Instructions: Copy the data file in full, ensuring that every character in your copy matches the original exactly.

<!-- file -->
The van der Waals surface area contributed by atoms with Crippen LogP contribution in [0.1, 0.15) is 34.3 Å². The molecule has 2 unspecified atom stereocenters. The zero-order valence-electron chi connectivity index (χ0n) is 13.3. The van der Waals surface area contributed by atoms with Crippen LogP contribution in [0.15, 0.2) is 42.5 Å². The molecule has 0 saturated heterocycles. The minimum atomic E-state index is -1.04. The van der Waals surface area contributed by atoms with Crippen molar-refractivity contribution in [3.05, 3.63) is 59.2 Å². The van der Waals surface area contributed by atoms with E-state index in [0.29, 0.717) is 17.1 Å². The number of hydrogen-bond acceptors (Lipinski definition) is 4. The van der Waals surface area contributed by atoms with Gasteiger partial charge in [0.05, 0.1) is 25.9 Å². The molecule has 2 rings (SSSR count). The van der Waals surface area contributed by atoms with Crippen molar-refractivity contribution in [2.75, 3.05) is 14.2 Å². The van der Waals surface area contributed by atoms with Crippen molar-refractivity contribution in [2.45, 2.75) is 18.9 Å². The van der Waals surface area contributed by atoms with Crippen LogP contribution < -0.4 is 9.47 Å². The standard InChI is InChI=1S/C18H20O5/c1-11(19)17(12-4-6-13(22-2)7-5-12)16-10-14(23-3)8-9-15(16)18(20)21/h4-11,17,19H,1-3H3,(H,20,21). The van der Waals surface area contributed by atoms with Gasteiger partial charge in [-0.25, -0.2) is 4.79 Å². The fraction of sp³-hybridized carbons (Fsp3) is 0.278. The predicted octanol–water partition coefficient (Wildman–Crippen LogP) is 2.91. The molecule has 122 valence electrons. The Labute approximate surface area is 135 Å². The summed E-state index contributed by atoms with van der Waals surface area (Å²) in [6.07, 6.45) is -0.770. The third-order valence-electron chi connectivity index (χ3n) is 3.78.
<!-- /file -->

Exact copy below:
The van der Waals surface area contributed by atoms with Crippen LogP contribution in [0.1, 0.15) is 34.3 Å². The molecule has 2 unspecified atom stereocenters. The zero-order valence-electron chi connectivity index (χ0n) is 13.3. The van der Waals surface area contributed by atoms with Crippen LogP contribution in [0.15, 0.2) is 42.5 Å². The molecule has 0 saturated heterocycles. The minimum atomic E-state index is -1.04. The van der Waals surface area contributed by atoms with Crippen molar-refractivity contribution in [3.05, 3.63) is 59.2 Å². The van der Waals surface area contributed by atoms with E-state index in [0.29, 0.717) is 17.1 Å². The number of hydrogen-bond acceptors (Lipinski definition) is 4. The van der Waals surface area contributed by atoms with Gasteiger partial charge in [0.05, 0.1) is 25.9 Å². The molecule has 2 rings (SSSR count). The van der Waals surface area contributed by atoms with Crippen molar-refractivity contribution in [2.75, 3.05) is 14.2 Å². The van der Waals surface area contributed by atoms with Crippen molar-refractivity contribution in [2.45, 2.75) is 18.9 Å². The van der Waals surface area contributed by atoms with Crippen LogP contribution < -0.4 is 9.47 Å². The standard InChI is InChI=1S/C18H20O5/c1-11(19)17(12-4-6-13(22-2)7-5-12)16-10-14(23-3)8-9-15(16)18(20)21/h4-11,17,19H,1-3H3,(H,20,21). The van der Waals surface area contributed by atoms with Gasteiger partial charge in [-0.25, -0.2) is 4.79 Å². The fraction of sp³-hybridized carbons (Fsp3) is 0.278. The predicted octanol–water partition coefficient (Wildman–Crippen LogP) is 2.91. The molecule has 122 valence electrons. The Labute approximate surface area is 135 Å². The summed E-state index contributed by atoms with van der Waals surface area (Å²) in [6.07, 6.45) is -0.770. The third-order valence-electron chi connectivity index (χ3n) is 3.78.